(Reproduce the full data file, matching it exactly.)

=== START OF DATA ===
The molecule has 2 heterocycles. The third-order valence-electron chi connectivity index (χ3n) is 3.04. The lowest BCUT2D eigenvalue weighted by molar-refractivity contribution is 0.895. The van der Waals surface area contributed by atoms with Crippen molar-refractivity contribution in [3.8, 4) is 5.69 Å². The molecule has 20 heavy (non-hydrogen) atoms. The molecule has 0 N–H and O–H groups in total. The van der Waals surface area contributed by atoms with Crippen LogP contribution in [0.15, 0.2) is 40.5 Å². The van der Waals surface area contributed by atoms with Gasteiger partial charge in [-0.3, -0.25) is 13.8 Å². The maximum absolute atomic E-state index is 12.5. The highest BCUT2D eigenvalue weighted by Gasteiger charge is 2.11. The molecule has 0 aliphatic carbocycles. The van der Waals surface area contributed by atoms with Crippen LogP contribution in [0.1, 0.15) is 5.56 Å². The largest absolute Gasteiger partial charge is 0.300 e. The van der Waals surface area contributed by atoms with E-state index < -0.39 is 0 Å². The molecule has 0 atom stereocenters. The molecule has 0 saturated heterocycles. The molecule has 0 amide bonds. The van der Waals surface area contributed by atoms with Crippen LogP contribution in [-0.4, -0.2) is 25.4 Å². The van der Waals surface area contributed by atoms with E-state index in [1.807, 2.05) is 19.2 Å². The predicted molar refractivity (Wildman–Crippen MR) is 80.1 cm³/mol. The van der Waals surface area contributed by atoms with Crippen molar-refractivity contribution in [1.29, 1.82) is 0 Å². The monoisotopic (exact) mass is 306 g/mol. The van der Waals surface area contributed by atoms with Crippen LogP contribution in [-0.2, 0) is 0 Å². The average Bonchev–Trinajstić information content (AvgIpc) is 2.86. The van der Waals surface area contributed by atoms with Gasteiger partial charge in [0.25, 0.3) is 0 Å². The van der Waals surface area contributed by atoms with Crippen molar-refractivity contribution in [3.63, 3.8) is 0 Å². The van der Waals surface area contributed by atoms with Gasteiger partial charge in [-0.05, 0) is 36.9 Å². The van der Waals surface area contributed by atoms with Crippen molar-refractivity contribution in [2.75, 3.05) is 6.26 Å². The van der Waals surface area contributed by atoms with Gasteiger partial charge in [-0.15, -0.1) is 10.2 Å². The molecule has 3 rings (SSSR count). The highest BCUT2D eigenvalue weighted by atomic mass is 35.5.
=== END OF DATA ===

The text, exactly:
The molecule has 2 heterocycles. The third-order valence-electron chi connectivity index (χ3n) is 3.04. The lowest BCUT2D eigenvalue weighted by molar-refractivity contribution is 0.895. The van der Waals surface area contributed by atoms with Crippen molar-refractivity contribution in [3.8, 4) is 5.69 Å². The molecule has 20 heavy (non-hydrogen) atoms. The molecule has 0 N–H and O–H groups in total. The van der Waals surface area contributed by atoms with Crippen LogP contribution in [0.15, 0.2) is 40.5 Å². The van der Waals surface area contributed by atoms with Gasteiger partial charge in [-0.3, -0.25) is 13.8 Å². The maximum absolute atomic E-state index is 12.5. The highest BCUT2D eigenvalue weighted by Gasteiger charge is 2.11. The molecule has 0 aliphatic carbocycles. The van der Waals surface area contributed by atoms with Crippen LogP contribution in [0.1, 0.15) is 5.56 Å². The largest absolute Gasteiger partial charge is 0.300 e. The van der Waals surface area contributed by atoms with E-state index < -0.39 is 0 Å². The molecule has 0 atom stereocenters. The molecule has 0 saturated heterocycles. The molecule has 0 amide bonds. The van der Waals surface area contributed by atoms with Crippen LogP contribution in [-0.4, -0.2) is 25.4 Å². The van der Waals surface area contributed by atoms with E-state index in [1.807, 2.05) is 19.2 Å². The predicted molar refractivity (Wildman–Crippen MR) is 80.1 cm³/mol. The van der Waals surface area contributed by atoms with Crippen molar-refractivity contribution in [1.29, 1.82) is 0 Å². The monoisotopic (exact) mass is 306 g/mol. The van der Waals surface area contributed by atoms with Crippen LogP contribution in [-0.2, 0) is 0 Å². The average Bonchev–Trinajstić information content (AvgIpc) is 2.86. The van der Waals surface area contributed by atoms with Gasteiger partial charge in [0.25, 0.3) is 0 Å². The van der Waals surface area contributed by atoms with Crippen molar-refractivity contribution in [3.63, 3.8) is 0 Å². The van der Waals surface area contributed by atoms with Gasteiger partial charge in [-0.05, 0) is 36.9 Å². The van der Waals surface area contributed by atoms with Crippen molar-refractivity contribution in [2.75, 3.05) is 6.26 Å². The van der Waals surface area contributed by atoms with Gasteiger partial charge in [-0.15, -0.1) is 10.2 Å². The molecule has 3 rings (SSSR count). The highest BCUT2D eigenvalue weighted by atomic mass is 35.5.